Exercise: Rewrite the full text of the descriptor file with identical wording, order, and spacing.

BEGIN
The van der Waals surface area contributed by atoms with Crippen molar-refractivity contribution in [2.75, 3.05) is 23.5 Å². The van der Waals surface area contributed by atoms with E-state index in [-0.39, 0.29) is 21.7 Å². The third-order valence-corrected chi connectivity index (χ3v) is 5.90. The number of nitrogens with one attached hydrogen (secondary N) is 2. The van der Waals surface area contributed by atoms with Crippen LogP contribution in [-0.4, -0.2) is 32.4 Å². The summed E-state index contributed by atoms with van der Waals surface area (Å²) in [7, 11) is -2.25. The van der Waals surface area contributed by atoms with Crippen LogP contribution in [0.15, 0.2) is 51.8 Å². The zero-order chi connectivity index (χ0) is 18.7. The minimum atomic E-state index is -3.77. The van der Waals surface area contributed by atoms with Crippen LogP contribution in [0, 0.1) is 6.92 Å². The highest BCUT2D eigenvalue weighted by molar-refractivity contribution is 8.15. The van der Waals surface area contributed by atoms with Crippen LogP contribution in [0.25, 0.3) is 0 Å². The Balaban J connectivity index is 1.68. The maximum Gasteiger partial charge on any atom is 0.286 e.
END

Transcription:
The van der Waals surface area contributed by atoms with Crippen molar-refractivity contribution in [2.75, 3.05) is 23.5 Å². The van der Waals surface area contributed by atoms with E-state index in [-0.39, 0.29) is 21.7 Å². The third-order valence-corrected chi connectivity index (χ3v) is 5.90. The number of nitrogens with one attached hydrogen (secondary N) is 2. The van der Waals surface area contributed by atoms with Crippen LogP contribution in [-0.4, -0.2) is 32.4 Å². The summed E-state index contributed by atoms with van der Waals surface area (Å²) in [7, 11) is -2.25. The van der Waals surface area contributed by atoms with Crippen LogP contribution in [0.15, 0.2) is 51.8 Å². The zero-order chi connectivity index (χ0) is 18.7. The minimum atomic E-state index is -3.77. The van der Waals surface area contributed by atoms with Crippen LogP contribution in [0, 0.1) is 6.92 Å². The highest BCUT2D eigenvalue weighted by molar-refractivity contribution is 8.15. The van der Waals surface area contributed by atoms with Crippen LogP contribution in [0.25, 0.3) is 0 Å². The Balaban J connectivity index is 1.68. The maximum Gasteiger partial charge on any atom is 0.286 e.